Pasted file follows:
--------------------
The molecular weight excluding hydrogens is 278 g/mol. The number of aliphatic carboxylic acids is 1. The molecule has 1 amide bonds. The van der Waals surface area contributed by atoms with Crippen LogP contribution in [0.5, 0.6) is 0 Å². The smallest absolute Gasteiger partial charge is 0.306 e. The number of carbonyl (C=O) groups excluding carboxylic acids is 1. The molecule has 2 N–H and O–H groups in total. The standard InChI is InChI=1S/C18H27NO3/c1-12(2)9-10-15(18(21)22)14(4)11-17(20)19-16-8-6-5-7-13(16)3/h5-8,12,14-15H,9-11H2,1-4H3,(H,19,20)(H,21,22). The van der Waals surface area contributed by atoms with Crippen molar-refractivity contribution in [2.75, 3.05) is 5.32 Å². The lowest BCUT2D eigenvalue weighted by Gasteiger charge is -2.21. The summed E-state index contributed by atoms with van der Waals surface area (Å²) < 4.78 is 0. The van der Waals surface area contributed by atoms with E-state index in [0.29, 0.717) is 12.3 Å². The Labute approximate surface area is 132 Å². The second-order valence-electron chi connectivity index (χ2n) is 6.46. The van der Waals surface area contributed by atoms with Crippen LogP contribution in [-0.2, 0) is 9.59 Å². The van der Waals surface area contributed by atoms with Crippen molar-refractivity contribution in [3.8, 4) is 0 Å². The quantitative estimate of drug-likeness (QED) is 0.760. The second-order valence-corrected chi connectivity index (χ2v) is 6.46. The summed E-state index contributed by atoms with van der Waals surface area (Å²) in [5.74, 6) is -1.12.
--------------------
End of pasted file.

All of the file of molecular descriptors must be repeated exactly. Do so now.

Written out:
The molecular weight excluding hydrogens is 278 g/mol. The number of aliphatic carboxylic acids is 1. The molecule has 1 amide bonds. The van der Waals surface area contributed by atoms with Crippen LogP contribution in [0.5, 0.6) is 0 Å². The smallest absolute Gasteiger partial charge is 0.306 e. The number of carbonyl (C=O) groups excluding carboxylic acids is 1. The molecule has 2 N–H and O–H groups in total. The standard InChI is InChI=1S/C18H27NO3/c1-12(2)9-10-15(18(21)22)14(4)11-17(20)19-16-8-6-5-7-13(16)3/h5-8,12,14-15H,9-11H2,1-4H3,(H,19,20)(H,21,22). The van der Waals surface area contributed by atoms with Crippen molar-refractivity contribution in [2.75, 3.05) is 5.32 Å². The lowest BCUT2D eigenvalue weighted by Gasteiger charge is -2.21. The summed E-state index contributed by atoms with van der Waals surface area (Å²) < 4.78 is 0. The van der Waals surface area contributed by atoms with E-state index in [0.29, 0.717) is 12.3 Å². The Labute approximate surface area is 132 Å². The second-order valence-electron chi connectivity index (χ2n) is 6.46. The van der Waals surface area contributed by atoms with Crippen LogP contribution in [-0.2, 0) is 9.59 Å². The van der Waals surface area contributed by atoms with Crippen molar-refractivity contribution in [3.8, 4) is 0 Å². The quantitative estimate of drug-likeness (QED) is 0.760. The second-order valence-corrected chi connectivity index (χ2v) is 6.46. The summed E-state index contributed by atoms with van der Waals surface area (Å²) in [5.74, 6) is -1.12.